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Rare Isotope Accelerator

The Rare Isotope Accelerator, or RIA, is a proposed particle accelerator meant to produce and study short-lived nuclear isotopes. In addition to studying the properties of nuclei with extreme neutron-to-proton ratios, the hope is that RIA will provide a better understanding of the formation of heavy elements in extreme astrophysical environments like the outer layers of an exploding supernova.

Similar research is currently being done at the Isotope Separation and ACceleration (ISAC) experiment at Canada's TRIUMF laboratory. Compared to ISAC, RIA would have a higher primary-beam power (which would provide higher intensities) and a more flexible combination of ion sources (which would provide a wider variety of rare isotopes to study).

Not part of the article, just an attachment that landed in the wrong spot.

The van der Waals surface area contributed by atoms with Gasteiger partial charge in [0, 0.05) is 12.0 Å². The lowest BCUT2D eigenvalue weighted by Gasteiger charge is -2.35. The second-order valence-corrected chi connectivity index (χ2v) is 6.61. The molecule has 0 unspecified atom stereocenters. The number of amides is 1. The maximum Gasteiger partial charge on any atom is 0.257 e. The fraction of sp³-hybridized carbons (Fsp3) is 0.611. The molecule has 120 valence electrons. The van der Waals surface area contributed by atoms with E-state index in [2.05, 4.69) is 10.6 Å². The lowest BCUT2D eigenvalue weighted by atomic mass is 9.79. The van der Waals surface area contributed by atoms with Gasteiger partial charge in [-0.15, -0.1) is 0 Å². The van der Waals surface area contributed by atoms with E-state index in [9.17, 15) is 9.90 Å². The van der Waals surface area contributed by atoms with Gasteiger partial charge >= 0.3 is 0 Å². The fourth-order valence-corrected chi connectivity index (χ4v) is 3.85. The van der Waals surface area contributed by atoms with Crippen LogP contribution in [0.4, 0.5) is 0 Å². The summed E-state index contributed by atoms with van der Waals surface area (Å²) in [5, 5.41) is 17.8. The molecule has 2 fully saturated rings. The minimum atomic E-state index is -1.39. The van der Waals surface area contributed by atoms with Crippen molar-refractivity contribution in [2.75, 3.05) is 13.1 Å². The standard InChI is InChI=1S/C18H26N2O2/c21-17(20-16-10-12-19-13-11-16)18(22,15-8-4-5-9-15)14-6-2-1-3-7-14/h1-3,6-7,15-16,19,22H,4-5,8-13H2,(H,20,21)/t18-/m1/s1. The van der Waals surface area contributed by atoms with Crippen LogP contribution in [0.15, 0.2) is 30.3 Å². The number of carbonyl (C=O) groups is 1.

In 2006, RIA was put on hold by the United States Department of Energy, in order to focus its budget on existing accelerator projects.[1]

Links

* RIA web page at Michigan State University

* RIA web page at Argonne National Laboratory

* Video tour The Science of RIA: ATLAS, Hulk and Brute Force Physics at Argonne National Laboratory

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